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Author Topic: DxO - Opinions?  (Read 9809 times)
jimhuber
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« Reply #20 on: September 30, 2006, 06:08:33 PM »
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I am more familiar with ACR than DxO, so I may have been a little biased when I did my evaluation of DxO. But ACR also isn't my preferred raw converter, so I don't think it could've been a very strong bias. I'm really partial to Raw Shooter Premium, both for it's workflow and the results I get from it. So while it could easily be a case of "sticking with the familiar", I think "bias" is probably too strong a word to describe it.

It's been a few months since I last tried DxO for full raw conversion, but I recall finding that DxO produces too much contrast for my taste. Just saying "too much contrast for my taste" doesn't really adequately describe it. There is also sharpening going on, but also some smoothing for noise reduction. I just didn't like the look of the images as well as what I was accustomed to, and found it easier to get a look I like by letting DxO do what they're good at and then finishing up with ACR. It may be possible to tweak DxO's settings to get what I wanted, but this method works for me and I didn't pursue it further. If Raw Shooter Premium would read a DNG produced by DxO I'd be even happier, but it won't.

So my investment in DxO is strictly for their lens correction algorithms, and just for that it's worth it to me. To me it's an extra step at the beginning of the process for situations where I feel lens correction is needed, but then leave the rest of my workflow intact.

I don't feel it's a time issue, as I don't mind the extra time DxO takes to process images.  I also tend to do as much optimization as possible in the raw converter, preferring that to leaving extra work for Photoshop. It's really just a nebulous "I didn't like the look as well as what I'm used to." Sorry I can't seem to describe it more precisely.
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lllusion
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« Reply #21 on: October 11, 2006, 01:02:02 AM »
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As with others here, the DxO distortion correction is top notch. I find the noise correction and capture sharpening to be quite good too. DxO's lack of support for using DNG as an input format (even to view DNG output files!) is a major drawback.

Q: What are the possible problems with using DxO for demosaicing, just for the distortion, noise, and softness modules, and then use Lightroom for all other adjustments?

It would require saving the DxO output as a DNG, which could then be opened in LR. I've heard that errors can occur when using two raw processors.
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russell a
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« Reply #22 on: October 11, 2006, 07:58:59 AM »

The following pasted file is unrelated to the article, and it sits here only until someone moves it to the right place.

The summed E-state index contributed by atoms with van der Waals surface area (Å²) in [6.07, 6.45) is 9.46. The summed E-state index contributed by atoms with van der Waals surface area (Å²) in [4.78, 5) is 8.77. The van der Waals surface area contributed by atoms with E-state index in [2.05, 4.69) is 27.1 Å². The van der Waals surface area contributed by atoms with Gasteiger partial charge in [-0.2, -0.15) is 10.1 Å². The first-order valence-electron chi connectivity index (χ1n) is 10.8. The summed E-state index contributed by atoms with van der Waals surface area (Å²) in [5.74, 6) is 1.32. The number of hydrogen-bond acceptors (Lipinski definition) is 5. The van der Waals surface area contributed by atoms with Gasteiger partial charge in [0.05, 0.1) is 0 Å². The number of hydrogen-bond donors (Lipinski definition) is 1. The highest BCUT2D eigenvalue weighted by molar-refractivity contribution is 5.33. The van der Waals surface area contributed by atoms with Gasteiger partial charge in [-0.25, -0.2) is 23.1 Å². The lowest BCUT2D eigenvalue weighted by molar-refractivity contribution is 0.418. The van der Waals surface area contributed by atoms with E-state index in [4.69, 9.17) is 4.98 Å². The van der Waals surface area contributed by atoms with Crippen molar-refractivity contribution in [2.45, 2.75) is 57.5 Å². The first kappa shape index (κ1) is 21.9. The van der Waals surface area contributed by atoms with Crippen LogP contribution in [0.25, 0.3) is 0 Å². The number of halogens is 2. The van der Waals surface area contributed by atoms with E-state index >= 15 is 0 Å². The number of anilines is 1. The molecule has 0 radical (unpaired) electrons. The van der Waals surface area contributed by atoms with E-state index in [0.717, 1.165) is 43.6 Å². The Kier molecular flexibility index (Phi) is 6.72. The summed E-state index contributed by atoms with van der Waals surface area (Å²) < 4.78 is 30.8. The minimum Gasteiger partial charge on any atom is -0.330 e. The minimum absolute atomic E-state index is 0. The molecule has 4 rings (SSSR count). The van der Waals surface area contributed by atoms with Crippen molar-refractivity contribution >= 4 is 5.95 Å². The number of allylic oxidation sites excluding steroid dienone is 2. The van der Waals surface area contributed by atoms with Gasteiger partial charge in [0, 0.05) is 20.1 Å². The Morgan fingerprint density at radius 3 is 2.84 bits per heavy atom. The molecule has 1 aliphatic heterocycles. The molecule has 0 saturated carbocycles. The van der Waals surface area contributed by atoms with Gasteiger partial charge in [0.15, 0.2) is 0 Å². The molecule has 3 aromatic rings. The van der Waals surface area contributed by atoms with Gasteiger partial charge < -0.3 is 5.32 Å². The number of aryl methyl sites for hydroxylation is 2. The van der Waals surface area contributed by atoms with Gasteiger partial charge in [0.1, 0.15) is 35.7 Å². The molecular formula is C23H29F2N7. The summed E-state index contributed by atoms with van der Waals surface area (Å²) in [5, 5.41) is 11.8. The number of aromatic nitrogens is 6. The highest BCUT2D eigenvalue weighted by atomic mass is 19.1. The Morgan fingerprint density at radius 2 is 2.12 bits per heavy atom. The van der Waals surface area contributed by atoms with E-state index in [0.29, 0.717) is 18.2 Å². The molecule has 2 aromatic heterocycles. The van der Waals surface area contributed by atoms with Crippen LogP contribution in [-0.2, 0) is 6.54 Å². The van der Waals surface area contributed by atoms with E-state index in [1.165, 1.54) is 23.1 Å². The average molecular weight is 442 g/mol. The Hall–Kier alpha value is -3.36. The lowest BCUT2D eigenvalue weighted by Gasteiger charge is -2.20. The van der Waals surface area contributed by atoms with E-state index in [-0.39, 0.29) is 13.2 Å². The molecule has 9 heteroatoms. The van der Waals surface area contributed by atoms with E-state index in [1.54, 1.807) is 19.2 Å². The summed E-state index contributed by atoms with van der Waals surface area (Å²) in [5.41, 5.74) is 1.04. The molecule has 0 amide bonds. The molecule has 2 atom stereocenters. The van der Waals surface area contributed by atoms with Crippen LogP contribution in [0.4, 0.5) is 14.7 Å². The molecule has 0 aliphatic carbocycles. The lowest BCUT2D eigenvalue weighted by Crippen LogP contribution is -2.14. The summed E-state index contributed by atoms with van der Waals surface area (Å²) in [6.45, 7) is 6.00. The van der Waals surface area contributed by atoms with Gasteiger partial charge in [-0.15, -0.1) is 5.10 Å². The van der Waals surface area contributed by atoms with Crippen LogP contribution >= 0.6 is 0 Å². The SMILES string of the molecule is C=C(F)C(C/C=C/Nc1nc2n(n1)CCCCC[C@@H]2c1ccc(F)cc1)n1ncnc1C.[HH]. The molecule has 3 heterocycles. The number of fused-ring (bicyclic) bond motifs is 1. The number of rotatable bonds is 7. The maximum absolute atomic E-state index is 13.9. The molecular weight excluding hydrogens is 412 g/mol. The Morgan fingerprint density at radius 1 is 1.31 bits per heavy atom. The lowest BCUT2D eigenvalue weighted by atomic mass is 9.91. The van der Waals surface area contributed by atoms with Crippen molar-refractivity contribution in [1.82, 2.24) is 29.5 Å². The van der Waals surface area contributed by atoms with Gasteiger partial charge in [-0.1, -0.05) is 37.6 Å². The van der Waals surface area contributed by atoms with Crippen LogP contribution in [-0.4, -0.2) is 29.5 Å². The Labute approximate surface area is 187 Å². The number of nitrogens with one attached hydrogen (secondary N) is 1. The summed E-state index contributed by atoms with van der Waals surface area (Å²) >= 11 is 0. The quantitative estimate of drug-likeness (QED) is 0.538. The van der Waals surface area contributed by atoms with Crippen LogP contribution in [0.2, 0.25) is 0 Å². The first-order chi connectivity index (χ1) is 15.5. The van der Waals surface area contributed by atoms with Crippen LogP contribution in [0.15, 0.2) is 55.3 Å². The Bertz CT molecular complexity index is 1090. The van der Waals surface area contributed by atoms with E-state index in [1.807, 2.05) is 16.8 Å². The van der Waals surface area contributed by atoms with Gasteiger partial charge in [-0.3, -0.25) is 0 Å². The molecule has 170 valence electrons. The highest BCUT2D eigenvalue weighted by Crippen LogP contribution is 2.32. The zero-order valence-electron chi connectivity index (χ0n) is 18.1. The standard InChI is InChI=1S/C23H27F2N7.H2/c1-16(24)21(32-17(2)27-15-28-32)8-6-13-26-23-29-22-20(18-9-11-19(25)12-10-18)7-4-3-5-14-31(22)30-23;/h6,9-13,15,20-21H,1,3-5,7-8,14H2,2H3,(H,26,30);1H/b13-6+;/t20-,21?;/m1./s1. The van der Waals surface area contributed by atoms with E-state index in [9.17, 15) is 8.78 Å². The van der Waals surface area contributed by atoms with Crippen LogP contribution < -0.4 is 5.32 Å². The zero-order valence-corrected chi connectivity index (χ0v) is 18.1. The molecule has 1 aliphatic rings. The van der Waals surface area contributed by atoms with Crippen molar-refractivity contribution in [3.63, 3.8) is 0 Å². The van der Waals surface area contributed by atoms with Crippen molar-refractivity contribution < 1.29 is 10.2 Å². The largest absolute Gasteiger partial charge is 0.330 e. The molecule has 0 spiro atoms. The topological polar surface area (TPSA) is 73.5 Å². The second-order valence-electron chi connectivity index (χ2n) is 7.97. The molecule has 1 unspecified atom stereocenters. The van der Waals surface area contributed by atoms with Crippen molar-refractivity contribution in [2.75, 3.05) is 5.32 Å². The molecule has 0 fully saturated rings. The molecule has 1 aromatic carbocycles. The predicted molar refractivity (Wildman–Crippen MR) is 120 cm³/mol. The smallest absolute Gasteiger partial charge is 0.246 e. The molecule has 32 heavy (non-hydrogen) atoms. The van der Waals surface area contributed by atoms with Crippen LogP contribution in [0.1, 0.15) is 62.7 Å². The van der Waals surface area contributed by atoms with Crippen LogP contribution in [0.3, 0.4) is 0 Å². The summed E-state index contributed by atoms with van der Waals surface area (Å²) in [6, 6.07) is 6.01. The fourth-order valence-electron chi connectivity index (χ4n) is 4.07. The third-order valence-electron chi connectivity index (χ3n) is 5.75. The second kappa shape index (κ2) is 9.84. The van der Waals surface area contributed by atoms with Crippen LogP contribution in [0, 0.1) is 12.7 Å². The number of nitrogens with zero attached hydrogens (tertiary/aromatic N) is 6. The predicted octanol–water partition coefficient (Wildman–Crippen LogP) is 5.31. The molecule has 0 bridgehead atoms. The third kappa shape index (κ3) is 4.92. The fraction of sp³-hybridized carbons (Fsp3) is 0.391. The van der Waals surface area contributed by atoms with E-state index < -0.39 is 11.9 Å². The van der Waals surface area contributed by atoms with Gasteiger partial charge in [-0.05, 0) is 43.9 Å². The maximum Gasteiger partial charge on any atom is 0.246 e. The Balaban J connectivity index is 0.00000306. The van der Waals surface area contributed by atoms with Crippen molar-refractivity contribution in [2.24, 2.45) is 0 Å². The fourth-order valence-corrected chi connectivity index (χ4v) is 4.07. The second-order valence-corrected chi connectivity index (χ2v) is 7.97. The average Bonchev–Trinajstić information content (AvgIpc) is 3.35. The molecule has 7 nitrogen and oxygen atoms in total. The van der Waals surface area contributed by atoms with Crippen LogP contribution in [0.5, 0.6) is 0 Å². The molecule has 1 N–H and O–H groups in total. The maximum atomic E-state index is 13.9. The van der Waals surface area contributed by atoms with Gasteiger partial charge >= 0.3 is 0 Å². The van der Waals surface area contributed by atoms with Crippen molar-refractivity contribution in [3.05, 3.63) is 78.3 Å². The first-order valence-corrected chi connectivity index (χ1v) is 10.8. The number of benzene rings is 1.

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Like others, I was put off by DxO's interface and had some trouble getting my head around how to make the damn thing work.  But, when it did work, I was intrigued by the results.  After downloading the demo three separate times I finally made the plunge and have not looked back. The first thing I did was print the user manual and read it from cover to cover.  I've been going back and processing problem images and for me it's like having a new camera, but one that I can use to "retake" the exact same photo.  I love the mid-tone contrast and dynamic range it provides.  I use it for Canon lenses for the 1Ds.  I also really like the corrected look of very wide angle lens shots and find that I tend to crop the re-do's less - as if they now appear closer to what I was after in the full frame.
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mcbroomf
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« Reply #23 on: October 18, 2006, 04:13:24 PM »
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I tried v 3.x but did not have long to test it before it expired, and I've forgotten what the interface looks like.  I also concentrated on conversions of some old 1ds/24-70 images.

I've downloaded V4 beta to try and will have a go in a week or so, but I now have very few Canon lenses as all my WA's are OM, CZ or Leica.

Is there any way to manaully adjust for perceived or real issues with these lenses?  For example CA is a concern on almost any lens, can this be manually corrected or only with a lens module?  

Similarly, can I make manual barrel distortion or vignetting corrections like I can with CS2 Lens Distortion?

Thanks

Mike
« Last Edit: October 18, 2006, 04:44:28 PM by mcbroomf » Logged

Mike Broomfield
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marcmccalmont
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« Reply #24 on: October 18, 2006, 09:42:12 PM »
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In the expert mode Without a lens module you CAN:

Chromatic aberration
Purple fringing
Keystoning

you CANNOT:
Lens distortion
Vignetting
Volume Anamorphosis

It is still the best RAW converter that I have used when coupled to a lens that a module is available for.

Marc
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Marc McCalmont
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« Reply #25 on: October 19, 2006, 08:31:30 AM »
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I have been testing V4 for a week now and while it is somewhat slow, I am very pleased with the results. There are more tools than either ACR or DPP and the conversions carry more detail. In the Expert mode there is a lot of control. I am becoming used to the interface and will use this until somehting better comes out.
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Glen
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